Lose weight without dieting

27/07/2020

A person who is severely overweight (obese) has often tried every diet possible with the result of being increasingly overweight. The ensuing frustration and sense of guilt lead to the famous yoyo syndrome, which is often accompanied by eating disorders. Many studies show that such diets are unsuitable for obesity. The patient’s lack of willpower is not an issue because obesity can have many causes:  diet, lack of physical exercise, but also lifestyle, day-to-day living, stress, genetics, etc. influence weight gain.

another way to deal with obesity

Obesity has multiple causes, so the care for patients has to be holistic and individualized. At the Obesity Centre of MONDORF Domaine Thermal, the team of health professionals who are specialized in obesity have included Patient Therapeutic Education (PTE) in their way of working:

 

 

Therapeutic education for the obese patient:

Learn to manage optimally the difficulties of losing weight day in and day out, become self-sufficient in improving  your state of health and quality of life.

 

the PATIENT AT THE CENTRE OF CONCERNS FOR THE TEAM OF THERAPISTS

The therapists exchange ideas and compare notes on dealing with problems, resources and the patient’s doubts, throughout the educational trajectory of patients, so as to provide the most suitable treatment.

the patient’s educational trajectory

This holistic approach is not geared simply to weight loss but aims at a gradual modification of behaviour step by step in the long term through a structural process:

the patient's needs and problems

During an interview with the patient, the therapist pays close heed to the patient’s problems and gathers the data needed for thorough understanding. He does not impose solutions on the patients but finds, together with them, what suits them best depending on their needs, experience and values. Patients, after all, are experts in the way their life unfolds.

the patient's education 

The therapists help patients during educational sessions to acquire the basic skills they need. They all use a common language, and identical information is broached through the perspective of each field. The messages received are more coherent, and patients can put their new knowledge and expertise easier into practice at home.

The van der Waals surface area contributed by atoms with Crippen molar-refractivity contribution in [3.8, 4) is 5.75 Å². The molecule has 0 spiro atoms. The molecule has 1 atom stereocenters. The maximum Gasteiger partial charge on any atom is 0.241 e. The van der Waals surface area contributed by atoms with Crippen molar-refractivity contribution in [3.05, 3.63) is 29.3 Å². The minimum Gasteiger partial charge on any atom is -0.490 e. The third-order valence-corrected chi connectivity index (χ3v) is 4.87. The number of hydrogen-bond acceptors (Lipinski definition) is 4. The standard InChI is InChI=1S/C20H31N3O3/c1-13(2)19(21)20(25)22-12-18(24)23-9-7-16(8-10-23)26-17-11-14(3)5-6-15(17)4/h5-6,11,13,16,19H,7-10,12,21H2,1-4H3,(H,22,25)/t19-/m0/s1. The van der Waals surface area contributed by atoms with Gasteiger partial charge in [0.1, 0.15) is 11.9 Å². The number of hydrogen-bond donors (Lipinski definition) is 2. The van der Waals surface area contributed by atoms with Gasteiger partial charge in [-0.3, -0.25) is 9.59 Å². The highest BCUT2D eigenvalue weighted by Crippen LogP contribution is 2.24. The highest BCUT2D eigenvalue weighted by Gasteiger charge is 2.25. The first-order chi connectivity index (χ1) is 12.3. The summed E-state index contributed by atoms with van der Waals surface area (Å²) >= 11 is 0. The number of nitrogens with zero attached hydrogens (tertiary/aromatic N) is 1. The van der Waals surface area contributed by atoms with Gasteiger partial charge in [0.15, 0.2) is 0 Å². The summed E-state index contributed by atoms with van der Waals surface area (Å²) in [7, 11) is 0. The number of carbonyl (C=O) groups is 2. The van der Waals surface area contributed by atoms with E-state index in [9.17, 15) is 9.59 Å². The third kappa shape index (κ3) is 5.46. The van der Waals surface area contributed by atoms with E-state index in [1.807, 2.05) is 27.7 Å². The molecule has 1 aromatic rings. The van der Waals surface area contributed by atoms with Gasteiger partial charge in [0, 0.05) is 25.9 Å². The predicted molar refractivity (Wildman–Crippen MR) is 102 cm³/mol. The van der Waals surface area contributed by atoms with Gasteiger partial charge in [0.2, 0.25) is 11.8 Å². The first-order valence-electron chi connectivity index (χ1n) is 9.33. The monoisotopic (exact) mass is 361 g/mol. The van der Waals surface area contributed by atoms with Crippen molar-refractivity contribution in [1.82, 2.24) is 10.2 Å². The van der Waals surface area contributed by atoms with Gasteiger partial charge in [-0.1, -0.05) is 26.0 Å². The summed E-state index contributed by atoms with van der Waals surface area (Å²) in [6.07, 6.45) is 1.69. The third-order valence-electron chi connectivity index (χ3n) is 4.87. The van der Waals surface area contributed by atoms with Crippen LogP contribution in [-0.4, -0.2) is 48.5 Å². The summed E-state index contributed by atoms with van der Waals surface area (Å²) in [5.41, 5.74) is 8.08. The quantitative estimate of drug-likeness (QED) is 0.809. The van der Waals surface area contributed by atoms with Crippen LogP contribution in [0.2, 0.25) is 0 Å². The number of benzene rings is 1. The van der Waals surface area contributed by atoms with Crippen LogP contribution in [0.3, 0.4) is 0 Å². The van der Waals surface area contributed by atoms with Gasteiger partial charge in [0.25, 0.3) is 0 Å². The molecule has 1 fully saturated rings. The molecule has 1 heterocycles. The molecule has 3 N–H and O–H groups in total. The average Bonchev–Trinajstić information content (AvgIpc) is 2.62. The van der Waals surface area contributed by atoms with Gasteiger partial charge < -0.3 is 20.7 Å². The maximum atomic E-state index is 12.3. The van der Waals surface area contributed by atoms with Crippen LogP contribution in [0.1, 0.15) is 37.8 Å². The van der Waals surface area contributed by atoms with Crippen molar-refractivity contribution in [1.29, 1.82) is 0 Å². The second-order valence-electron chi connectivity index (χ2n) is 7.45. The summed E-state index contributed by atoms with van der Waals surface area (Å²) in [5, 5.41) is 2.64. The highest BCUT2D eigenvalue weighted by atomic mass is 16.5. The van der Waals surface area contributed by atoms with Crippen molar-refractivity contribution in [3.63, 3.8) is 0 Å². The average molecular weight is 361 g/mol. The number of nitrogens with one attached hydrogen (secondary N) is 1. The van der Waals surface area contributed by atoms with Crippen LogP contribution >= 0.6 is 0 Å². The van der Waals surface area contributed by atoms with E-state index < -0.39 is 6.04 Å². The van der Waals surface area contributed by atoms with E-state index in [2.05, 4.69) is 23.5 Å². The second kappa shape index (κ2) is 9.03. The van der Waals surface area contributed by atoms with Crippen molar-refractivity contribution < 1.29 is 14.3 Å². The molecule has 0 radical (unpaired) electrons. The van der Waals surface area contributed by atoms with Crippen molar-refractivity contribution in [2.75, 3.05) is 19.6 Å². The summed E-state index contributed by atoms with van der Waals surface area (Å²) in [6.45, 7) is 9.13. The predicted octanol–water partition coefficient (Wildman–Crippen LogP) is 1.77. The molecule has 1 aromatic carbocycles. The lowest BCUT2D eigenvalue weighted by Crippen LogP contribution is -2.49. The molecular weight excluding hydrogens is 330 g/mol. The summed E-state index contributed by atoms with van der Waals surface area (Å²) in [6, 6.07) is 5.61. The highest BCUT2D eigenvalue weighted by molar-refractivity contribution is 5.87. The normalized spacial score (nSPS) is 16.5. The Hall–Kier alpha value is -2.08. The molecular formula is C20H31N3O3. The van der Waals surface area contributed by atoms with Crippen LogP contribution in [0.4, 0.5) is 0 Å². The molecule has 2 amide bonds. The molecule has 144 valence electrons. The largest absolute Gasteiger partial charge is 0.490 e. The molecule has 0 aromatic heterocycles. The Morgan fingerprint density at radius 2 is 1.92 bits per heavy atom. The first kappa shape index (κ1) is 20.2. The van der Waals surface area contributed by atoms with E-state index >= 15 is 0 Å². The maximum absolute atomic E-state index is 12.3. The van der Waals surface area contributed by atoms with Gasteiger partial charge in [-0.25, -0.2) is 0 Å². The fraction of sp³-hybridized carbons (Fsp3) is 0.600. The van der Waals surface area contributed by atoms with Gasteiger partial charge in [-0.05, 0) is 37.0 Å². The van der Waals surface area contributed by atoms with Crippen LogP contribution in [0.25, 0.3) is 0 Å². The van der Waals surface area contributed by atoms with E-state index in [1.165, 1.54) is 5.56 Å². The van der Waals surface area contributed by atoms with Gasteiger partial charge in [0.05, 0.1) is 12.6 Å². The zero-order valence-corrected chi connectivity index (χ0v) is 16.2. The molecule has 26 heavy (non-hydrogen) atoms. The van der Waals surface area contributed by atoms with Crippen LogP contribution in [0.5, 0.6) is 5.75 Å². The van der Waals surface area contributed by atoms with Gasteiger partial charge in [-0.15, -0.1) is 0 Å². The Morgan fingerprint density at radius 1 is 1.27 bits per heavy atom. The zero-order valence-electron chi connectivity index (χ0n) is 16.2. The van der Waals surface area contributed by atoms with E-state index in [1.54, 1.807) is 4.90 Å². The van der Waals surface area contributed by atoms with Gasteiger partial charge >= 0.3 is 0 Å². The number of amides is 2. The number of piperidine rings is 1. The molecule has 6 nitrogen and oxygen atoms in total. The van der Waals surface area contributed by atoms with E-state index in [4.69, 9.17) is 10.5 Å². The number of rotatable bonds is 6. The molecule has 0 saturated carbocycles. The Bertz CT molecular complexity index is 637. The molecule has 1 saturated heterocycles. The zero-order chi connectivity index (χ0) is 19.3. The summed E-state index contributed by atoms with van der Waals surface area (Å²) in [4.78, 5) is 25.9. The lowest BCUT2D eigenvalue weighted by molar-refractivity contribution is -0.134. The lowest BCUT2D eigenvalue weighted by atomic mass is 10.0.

Examples of patient’s learnt skills
  • Experiment with a different diet:  make conscientious health choices, eat when hungry and discover new flavours
  • Introduce knowledge easier in everyday life: go to the supermarket, rapid meal nutrition workshop, etc.
  • Increase physical exercise gradually, discover its benefits and (re)discover the pleasure of an active life
  • Become aware of the role of emotions in dietary behaviour
  • Gain self-esteem and motivation in the long term
  • Develop strategies to react differently than eating when feeling sad, lonely, etc
  • Find out the links between obesity and diabetes, cardiovascular ailments, etc.

the patient's progress

The therapist gauges the patient’s progress individually together with the patient during an interview. It is the right time to assess changes and redefine what is left to learn apace with the patient’s learning rhythm.

the patient's REINFORCEMENTS

After a basic programme, the patient is put through a personalized programme to engrain his new habits better and remain motivated in the long term. The aim is also to deepen and consolidate the skills acquired in accordance with his needs and to become self-sufficient in managing his approach to health.

 

 

Lis Muller

Dietician, head of the Nutrition Department
Graduate in Patient Therapeutic Education (University of Geneva)